EVERY health board in Scotland will open walk-in vaccination centres from Monday amid concern the number of doses administered fell by almost 40% last month.
Nicola Sturgeon has insisted the vaccination programme is not slowing down, despite claims from Labour’s health spokesperson, Jackie Baillie, that “it is beginning to stall”.
More than half of the Scottish population is now fully vaccinated – having received both doses of the jag.
But government data shows that the weekly number of doses administered fell by 130,000 from the beginning to the end of June. A total of 342,968 doses were administered in the week ending June 6, but this dropped by 38% by the week ending July 1, when only 212,140 jags were given.
The First Minister said the reduced number of doses administered is down to “the time interval there has to be between first doses and second doses”, which she said “limits the amount of people” that can often be vaccinated in any given day.
She added: “The vaccination programme is not slowing down. The speed of it is dependent on these factors.
“Taken all of that into account, it is going incredibly well.”
Ms Sturgeon stressed the walk-in centre rollout was not connected with the progress of the vaccine rollout and instead is “just about accessibility”.
Everyone aged 18 and over will be able to attend one of the walk-in centres for their first jab or – if eight weeks have passed – their second dose without needing an appointment.
Vaccination buses, run by the Scottish Ambulance Service, will also be in operation around Edinburgh and Glasgow over the next two weeks, including Edinburgh’s Fort Kinnaird shopping centre on July 5 and 6 and the Grassmarket on July 7 and 8.
Another mobile vaccination unit will be outside Mecca Bingo in Glasgow Forge on July 5, at Dumbarton Football Club on July 6, the Govan Housing Association on July 7, at Partick Thistle Football Club on July 8 and in the car park of St Roch’s secondary school in Royston on July 9.
Despite Scotland recording record high numbers of daily positive cases, Ms Sturgeon remains confident that the indicative dates for the country moving to level 0 on July 19 and ‘beyond level 0’ on August 9, dubbed ‘freedom day’ are still on track.
Speaking at her coronavirus briefing on Friday, Ms Sturgeon highlighted the dates for lifting restrictions are dependent on the continued success of the vaccination rollout and “not tied to particular rates of infection”.
She added: “Vaccination is the reason this surge in cases hasn’t led to the re-imposition of a strict lockdown. I think it would have done that at any earlier stage in this pandemic.
“Now, the vaccines are doing much of the work that lockdown measures previously had to do.”
New data from the Office for National Statistics (ONS) shows that Scotland has the highest rate of infection in any part of the UK and in Europe with around one in 150 people estimated to have had Covid-19 in the week to June 26.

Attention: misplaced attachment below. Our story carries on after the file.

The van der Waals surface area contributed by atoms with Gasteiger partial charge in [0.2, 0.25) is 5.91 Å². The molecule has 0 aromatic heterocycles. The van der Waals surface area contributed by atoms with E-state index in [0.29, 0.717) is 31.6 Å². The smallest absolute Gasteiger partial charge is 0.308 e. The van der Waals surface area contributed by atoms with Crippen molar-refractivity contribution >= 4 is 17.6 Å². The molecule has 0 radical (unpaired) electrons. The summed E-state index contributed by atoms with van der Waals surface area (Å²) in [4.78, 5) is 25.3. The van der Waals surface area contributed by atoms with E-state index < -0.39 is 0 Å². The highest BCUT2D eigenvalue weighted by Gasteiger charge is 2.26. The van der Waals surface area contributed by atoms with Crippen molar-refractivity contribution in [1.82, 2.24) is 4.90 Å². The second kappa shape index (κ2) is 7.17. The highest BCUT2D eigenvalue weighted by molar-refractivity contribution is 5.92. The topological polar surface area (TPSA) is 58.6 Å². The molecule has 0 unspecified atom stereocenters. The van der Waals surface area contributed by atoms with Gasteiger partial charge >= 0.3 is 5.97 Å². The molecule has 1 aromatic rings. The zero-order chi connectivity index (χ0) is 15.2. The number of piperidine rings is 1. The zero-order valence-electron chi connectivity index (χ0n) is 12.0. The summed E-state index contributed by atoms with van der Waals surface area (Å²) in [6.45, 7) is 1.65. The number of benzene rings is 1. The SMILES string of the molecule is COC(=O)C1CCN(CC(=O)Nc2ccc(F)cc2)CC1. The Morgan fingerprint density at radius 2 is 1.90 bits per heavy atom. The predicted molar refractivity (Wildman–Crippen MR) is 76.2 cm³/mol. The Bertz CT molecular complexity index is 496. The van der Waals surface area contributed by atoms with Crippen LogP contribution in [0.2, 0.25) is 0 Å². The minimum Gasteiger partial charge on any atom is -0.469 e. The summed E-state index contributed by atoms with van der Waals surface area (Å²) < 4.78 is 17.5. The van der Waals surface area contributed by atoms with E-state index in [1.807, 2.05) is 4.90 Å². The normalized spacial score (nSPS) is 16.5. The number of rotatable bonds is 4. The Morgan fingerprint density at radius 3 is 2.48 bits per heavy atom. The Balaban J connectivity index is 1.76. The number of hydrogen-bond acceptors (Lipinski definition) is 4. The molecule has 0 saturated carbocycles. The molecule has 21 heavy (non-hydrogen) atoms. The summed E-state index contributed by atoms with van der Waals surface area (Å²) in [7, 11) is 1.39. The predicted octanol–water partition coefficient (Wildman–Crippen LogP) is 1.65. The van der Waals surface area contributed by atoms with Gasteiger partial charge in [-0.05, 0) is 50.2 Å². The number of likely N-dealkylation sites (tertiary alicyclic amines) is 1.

The First Minister said that in the first two waves of the pandemic, Scotland was “behind and below the UK curve” and “on the same broad pattern”.
She added: “In this wave again, I think all parts of the UK are following the same pattern, but we are a bit above and ahead of the UK curve.”
Ms Sturgeon said “we don’t know definitively” why Scotland has raced ahead of the rest of the UK – but pointed to the fact the Delta variant “seeded into our biggest city” and that “we still have lower population immunity because, to be blunt, fewer of us had the virus in earlier phases than was the case in England”.
Scotland’s high number of cases has forced Test and Protect to scale-back some procedures and checks.
Follow-up checks on overseas arrivals no longer take place by phone and have been replaced by text messages while all secondary contact tracing has been ended.
The First Minister said that Test and Protect “is coping well”, despite the surge in cases to be dealt with – and stressed the roll-back of some checks “is about using Test and Protect resources as effectively and efficiently as possible”.
But Ms Baillie has claimed the First Minister has not “provided sufficient reassurance about the operation of Test and Protect”, given the spread of infection in Scotland.
She added: “We know if we’re going to live with Covid and come out of these restrictions then Test and Protect needs to work better, but what the Scottish Government and the First Minister have done is actually drop standards.
“They are reducing standards as a way of coping with the recent rise in pressure – but that is robbing Peter to pay Paul. There is a backlog of thousands of cases and reducing the number of people contacted will lead to the increased spread of the virus.
“Suspending testing for travellers risks importing new strains of the virus from abroad, particularly as international travel ramps up again.
“The Government must give test and protect the resources it needs to deliver its vital role and help keep us all safe.”
Conservative health spokesperson, Annie Wells, has urged ministers to “focus all of their resources” on the vaccine programme and Test and Protect.
She added: “We welcome the SNP Government’s decision to finally set up drop-in clinics in each health board on Monday and strongly advise people to get their first or second dose at these clinics if it is faster than waiting for their appointment.
“Vaccinations and an effective Track and Trace programme are both vital to our way out of restrictions and resuming normality.”